Killer whale (orca) conservation and management

The Washington Department of Fish and Wildlife is currently developing a commercial whale-watching licensing program. To  learn more, visit the commercial whale-watching licensing program webpage, and sign up to receive updates.

Overview

Orca breaching in Puget Sound
Ken Rea
  • Southern resident killer whales, also known as orcas, reside in Puget Sound and the Salish Sea of British Columbia regularly from late spring through the fall. During the rest of the year, they range along the Pacific Ocean coastline from northern California to southeast Alaska, spending much of their time off of Washington's coast.
  • Southern resident killer whales are classified as an endangered species by the U.S. and Canadian federal governments and by Washington state. However, despite these protections, the population has fallen from 98 whales in 1995 to just 74 in 2018. Recent research indicates many killer whales are in poor physical condition and struggling to successfully raise calves.
  • Southern resident killer whales are a beloved icon of the Pacific Northwest, holding significant cultural value to native tribes. In addition, the whale-watching industry contributes up to $60 million per year to Washington's economy and supports hundreds of jobs in the Puget Sound region.
  • Three primary threats to the whales are: (1) a lack of prey; (2) toxic contaminants; and (3) disturbance from noise and vessel traffic.

2019 legislative direction

To help address the threats to orcas, the 2019 state Legislature took substantial action to support WDFW’s efforts to recover the species.

Inslee signs bill package to protect, aid, grow orca and salmon population in Salish Sea

Vessel disturbance: On May 8, 2019, Gov. Jay Inslee signed legislation to better protect Southern Resident Killer Whales from vessel disturbances and underwater noise. Enhanced legal protections will include increases to the distance that boaters need to keep between themselves and the whales -- 400 yards in front and behind, and never less than 300 yards. In addition, any boat within a half-mile of the whales will be required to slow engine speeds to 7 knots, or less. To reduce daily and cumulative vessel impacts, WDFW’s authority was also expanded to regulate and license commercial whale watching vessels. Visit the Be Whale Wise page for more information.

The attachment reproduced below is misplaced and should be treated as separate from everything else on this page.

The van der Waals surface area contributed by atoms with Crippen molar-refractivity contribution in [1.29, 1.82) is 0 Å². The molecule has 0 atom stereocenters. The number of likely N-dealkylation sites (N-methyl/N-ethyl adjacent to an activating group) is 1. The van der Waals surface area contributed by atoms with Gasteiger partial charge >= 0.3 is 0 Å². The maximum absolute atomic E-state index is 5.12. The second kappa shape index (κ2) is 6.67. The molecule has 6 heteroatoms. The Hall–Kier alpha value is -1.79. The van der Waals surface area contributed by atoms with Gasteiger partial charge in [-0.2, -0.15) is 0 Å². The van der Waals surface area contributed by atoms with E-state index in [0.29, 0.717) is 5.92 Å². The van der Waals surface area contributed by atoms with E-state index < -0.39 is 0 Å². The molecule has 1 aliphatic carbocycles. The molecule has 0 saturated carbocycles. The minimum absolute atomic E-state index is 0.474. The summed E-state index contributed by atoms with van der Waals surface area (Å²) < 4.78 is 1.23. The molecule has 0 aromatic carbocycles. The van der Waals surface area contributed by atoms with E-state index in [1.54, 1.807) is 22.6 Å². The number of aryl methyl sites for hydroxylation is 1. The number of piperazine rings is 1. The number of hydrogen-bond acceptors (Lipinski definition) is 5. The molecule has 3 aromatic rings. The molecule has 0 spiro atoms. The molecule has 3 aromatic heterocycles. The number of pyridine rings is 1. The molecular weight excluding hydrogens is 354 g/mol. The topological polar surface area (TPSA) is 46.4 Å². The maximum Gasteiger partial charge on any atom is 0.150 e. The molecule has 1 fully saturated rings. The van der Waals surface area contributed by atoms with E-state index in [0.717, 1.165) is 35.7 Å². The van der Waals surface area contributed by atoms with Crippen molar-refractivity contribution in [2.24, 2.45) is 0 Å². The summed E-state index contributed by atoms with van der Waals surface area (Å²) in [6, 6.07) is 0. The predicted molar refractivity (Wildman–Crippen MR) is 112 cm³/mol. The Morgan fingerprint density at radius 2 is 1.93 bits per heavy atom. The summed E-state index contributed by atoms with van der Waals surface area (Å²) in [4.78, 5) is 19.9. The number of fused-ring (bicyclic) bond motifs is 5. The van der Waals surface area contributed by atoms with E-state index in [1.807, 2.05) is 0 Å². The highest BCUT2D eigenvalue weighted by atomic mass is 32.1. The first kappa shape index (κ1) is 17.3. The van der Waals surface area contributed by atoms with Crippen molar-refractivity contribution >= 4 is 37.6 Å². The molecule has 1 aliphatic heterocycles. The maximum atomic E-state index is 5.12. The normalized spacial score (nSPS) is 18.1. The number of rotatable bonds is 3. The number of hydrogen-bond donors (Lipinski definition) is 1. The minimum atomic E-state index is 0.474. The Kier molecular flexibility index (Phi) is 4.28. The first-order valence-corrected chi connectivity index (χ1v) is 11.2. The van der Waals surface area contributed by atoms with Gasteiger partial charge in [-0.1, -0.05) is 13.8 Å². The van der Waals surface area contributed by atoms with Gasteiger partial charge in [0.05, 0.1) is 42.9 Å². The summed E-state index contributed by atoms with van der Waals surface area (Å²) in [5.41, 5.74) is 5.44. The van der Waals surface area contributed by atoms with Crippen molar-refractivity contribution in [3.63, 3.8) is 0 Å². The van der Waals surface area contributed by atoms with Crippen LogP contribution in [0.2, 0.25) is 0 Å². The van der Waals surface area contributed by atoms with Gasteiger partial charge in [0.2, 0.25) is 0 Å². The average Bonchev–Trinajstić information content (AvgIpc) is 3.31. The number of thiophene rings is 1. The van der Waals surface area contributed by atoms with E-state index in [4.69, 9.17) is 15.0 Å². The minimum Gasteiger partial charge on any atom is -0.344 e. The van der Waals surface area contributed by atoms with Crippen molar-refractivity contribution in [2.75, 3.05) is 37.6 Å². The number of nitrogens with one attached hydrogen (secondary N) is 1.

Additional protection for habitat, forage fish, and salmon: The governor also signed legislation that gives the department more tools and authority regarding construction projects (via Hydraulic Project Approvals) built in aquatic environments that can affect forage fish and salmon. Additionally, the legislation requires anyone fishing for smelt in marine waters to obtain a license to provide for better management of this important forage fish species. It also directed the state’s Fish and Wildlife Commission to adopt rules to loosen bag limits for bass, walleye, and channel catfish in waters with salmon, to reduce the number of smolts eaten by predators. 

Increased hatchery fish: The department has been working to increase the number of salmon produced at hatcheries. Using funding provided in a 2018 budget proviso, WDFW increased production by 7 million fish that year and will be increasing production in 2019 by at least 5.5 million fish.

Vessel regulations and voluntary 'no-go' zone

Map of no-go zone to protect orcas

Regulations requiring boaters to steer clear of killer whales were established in 2008.

State and wildlife managers are asking anglers and boaters to avoid an area along the west side of San Juan Island, where killer whales frequently forage and socialize. This action is needed to provide the whales with a quiet area to feed.

Additional resources

Killer whales and boats: Information and guidelines

Killer whale information and fact sheets

State and federal policies and management

Orca coverage